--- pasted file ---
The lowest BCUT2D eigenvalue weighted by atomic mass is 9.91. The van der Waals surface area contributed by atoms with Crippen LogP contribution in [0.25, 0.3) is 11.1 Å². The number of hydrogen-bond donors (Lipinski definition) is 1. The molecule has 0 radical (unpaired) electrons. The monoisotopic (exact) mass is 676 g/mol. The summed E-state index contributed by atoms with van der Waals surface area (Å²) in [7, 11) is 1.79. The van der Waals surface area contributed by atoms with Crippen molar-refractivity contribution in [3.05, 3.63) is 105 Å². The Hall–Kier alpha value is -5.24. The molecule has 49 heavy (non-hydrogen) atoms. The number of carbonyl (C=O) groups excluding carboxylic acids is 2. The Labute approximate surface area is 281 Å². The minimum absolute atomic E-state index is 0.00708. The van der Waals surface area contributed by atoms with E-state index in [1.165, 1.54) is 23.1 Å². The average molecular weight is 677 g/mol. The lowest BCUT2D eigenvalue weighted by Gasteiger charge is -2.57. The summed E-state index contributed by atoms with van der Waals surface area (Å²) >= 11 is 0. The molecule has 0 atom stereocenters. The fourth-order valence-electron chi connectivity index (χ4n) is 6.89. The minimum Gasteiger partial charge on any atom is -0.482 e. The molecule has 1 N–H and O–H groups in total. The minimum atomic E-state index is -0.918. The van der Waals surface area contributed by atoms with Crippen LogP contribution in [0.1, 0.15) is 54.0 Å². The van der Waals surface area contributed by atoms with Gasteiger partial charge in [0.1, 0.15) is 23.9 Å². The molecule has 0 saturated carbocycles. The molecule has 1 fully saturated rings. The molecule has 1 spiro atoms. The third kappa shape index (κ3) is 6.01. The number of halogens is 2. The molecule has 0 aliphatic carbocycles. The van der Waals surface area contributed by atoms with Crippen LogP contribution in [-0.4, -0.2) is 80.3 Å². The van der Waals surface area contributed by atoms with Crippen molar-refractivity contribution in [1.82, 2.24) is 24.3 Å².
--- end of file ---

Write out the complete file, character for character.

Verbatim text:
The lowest BCUT2D eigenvalue weighted by atomic mass is 9.91. The van der Waals surface area contributed by atoms with Crippen LogP contribution in [0.25, 0.3) is 11.1 Å². The number of hydrogen-bond donors (Lipinski definition) is 1. The molecule has 0 radical (unpaired) electrons. The monoisotopic (exact) mass is 676 g/mol. The summed E-state index contributed by atoms with van der Waals surface area (Å²) in [7, 11) is 1.79. The van der Waals surface area contributed by atoms with Crippen molar-refractivity contribution in [3.05, 3.63) is 105 Å². The Hall–Kier alpha value is -5.24. The molecule has 49 heavy (non-hydrogen) atoms. The number of carbonyl (C=O) groups excluding carboxylic acids is 2. The Labute approximate surface area is 281 Å². The minimum absolute atomic E-state index is 0.00708. The van der Waals surface area contributed by atoms with E-state index in [1.165, 1.54) is 23.1 Å². The average molecular weight is 677 g/mol. The lowest BCUT2D eigenvalue weighted by Gasteiger charge is -2.57. The summed E-state index contributed by atoms with van der Waals surface area (Å²) >= 11 is 0. The molecule has 0 atom stereocenters. The fourth-order valence-electron chi connectivity index (χ4n) is 6.89. The minimum Gasteiger partial charge on any atom is -0.482 e. The molecule has 1 N–H and O–H groups in total. The minimum atomic E-state index is -0.918. The van der Waals surface area contributed by atoms with Crippen LogP contribution in [0.1, 0.15) is 54.0 Å². The van der Waals surface area contributed by atoms with Gasteiger partial charge in [0.1, 0.15) is 23.9 Å². The molecule has 0 saturated carbocycles. The molecule has 1 fully saturated rings. The molecule has 1 spiro atoms. The third kappa shape index (κ3) is 6.01. The number of halogens is 2. The molecule has 0 aliphatic carbocycles. The van der Waals surface area contributed by atoms with Crippen LogP contribution in [-0.4, -0.2) is 80.3 Å². The van der Waals surface area contributed by atoms with Crippen molar-refractivity contribution in [1.82, 2.24) is 24.3 Å².